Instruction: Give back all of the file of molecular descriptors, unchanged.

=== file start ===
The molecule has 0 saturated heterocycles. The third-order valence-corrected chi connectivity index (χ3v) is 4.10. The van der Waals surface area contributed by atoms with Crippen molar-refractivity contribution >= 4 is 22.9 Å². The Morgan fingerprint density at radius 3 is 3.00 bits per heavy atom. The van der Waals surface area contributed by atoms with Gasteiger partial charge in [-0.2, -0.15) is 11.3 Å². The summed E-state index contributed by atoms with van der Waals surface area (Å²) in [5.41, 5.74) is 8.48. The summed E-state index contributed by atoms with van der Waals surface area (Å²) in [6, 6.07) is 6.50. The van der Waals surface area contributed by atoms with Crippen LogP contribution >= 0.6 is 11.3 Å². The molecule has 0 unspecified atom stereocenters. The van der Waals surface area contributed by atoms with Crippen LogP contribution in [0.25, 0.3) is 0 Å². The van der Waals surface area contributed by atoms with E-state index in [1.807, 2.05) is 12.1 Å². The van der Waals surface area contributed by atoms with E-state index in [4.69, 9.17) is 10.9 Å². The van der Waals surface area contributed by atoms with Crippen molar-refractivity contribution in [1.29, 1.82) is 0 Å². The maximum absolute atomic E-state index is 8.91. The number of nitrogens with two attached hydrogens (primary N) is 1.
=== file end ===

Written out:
The molecule has 0 saturated heterocycles. The third-order valence-corrected chi connectivity index (χ3v) is 4.10. The van der Waals surface area contributed by atoms with Crippen molar-refractivity contribution >= 4 is 22.9 Å². The Morgan fingerprint density at radius 3 is 3.00 bits per heavy atom. The van der Waals surface area contributed by atoms with Gasteiger partial charge in [-0.2, -0.15) is 11.3 Å². The summed E-state index contributed by atoms with van der Waals surface area (Å²) in [5.41, 5.74) is 8.48. The summed E-state index contributed by atoms with van der Waals surface area (Å²) in [6, 6.07) is 6.50. The van der Waals surface area contributed by atoms with Crippen LogP contribution >= 0.6 is 11.3 Å². The molecule has 0 unspecified atom stereocenters. The van der Waals surface area contributed by atoms with Crippen LogP contribution in [0.25, 0.3) is 0 Å². The van der Waals surface area contributed by atoms with E-state index in [1.807, 2.05) is 12.1 Å². The van der Waals surface area contributed by atoms with E-state index in [4.69, 9.17) is 10.9 Å². The van der Waals surface area contributed by atoms with Crippen molar-refractivity contribution in [1.29, 1.82) is 0 Å². The maximum absolute atomic E-state index is 8.91. The number of nitrogens with two attached hydrogens (primary N) is 1.